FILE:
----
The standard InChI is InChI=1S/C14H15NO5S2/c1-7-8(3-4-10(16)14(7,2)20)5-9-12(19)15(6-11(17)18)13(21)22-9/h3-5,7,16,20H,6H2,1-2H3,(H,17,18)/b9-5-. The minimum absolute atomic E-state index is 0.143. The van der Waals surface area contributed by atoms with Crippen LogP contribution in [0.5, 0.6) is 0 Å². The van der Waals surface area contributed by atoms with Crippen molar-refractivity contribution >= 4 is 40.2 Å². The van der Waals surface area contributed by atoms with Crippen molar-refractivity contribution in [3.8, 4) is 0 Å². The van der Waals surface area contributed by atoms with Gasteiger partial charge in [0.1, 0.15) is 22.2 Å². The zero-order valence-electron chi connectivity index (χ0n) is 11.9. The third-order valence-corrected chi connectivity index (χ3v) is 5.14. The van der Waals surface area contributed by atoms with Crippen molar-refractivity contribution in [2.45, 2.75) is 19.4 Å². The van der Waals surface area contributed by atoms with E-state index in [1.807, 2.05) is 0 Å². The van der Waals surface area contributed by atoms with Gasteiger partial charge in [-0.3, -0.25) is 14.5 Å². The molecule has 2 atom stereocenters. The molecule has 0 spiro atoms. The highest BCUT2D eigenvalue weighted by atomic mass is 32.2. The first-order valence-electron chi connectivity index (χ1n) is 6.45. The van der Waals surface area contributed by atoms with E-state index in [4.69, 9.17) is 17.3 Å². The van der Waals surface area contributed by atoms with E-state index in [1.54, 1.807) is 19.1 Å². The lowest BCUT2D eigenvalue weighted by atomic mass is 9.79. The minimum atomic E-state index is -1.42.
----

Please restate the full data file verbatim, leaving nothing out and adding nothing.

The standard InChI is InChI=1S/C14H15NO5S2/c1-7-8(3-4-10(16)14(7,2)20)5-9-12(19)15(6-11(17)18)13(21)22-9/h3-5,7,16,20H,6H2,1-2H3,(H,17,18)/b9-5-. The minimum absolute atomic E-state index is 0.143. The van der Waals surface area contributed by atoms with Crippen LogP contribution in [0.5, 0.6) is 0 Å². The van der Waals surface area contributed by atoms with Crippen molar-refractivity contribution >= 4 is 40.2 Å². The van der Waals surface area contributed by atoms with Crippen molar-refractivity contribution in [3.8, 4) is 0 Å². The van der Waals surface area contributed by atoms with Gasteiger partial charge in [0.1, 0.15) is 22.2 Å². The zero-order valence-electron chi connectivity index (χ0n) is 11.9. The third-order valence-corrected chi connectivity index (χ3v) is 5.14. The van der Waals surface area contributed by atoms with Crippen molar-refractivity contribution in [2.45, 2.75) is 19.4 Å². The van der Waals surface area contributed by atoms with E-state index in [1.807, 2.05) is 0 Å². The van der Waals surface area contributed by atoms with Gasteiger partial charge in [-0.3, -0.25) is 14.5 Å². The molecule has 2 atom stereocenters. The molecule has 0 spiro atoms. The highest BCUT2D eigenvalue weighted by atomic mass is 32.2. The first-order valence-electron chi connectivity index (χ1n) is 6.45. The van der Waals surface area contributed by atoms with E-state index in [4.69, 9.17) is 17.3 Å². The van der Waals surface area contributed by atoms with E-state index in [1.54, 1.807) is 19.1 Å². The lowest BCUT2D eigenvalue weighted by atomic mass is 9.79. The minimum atomic E-state index is -1.42.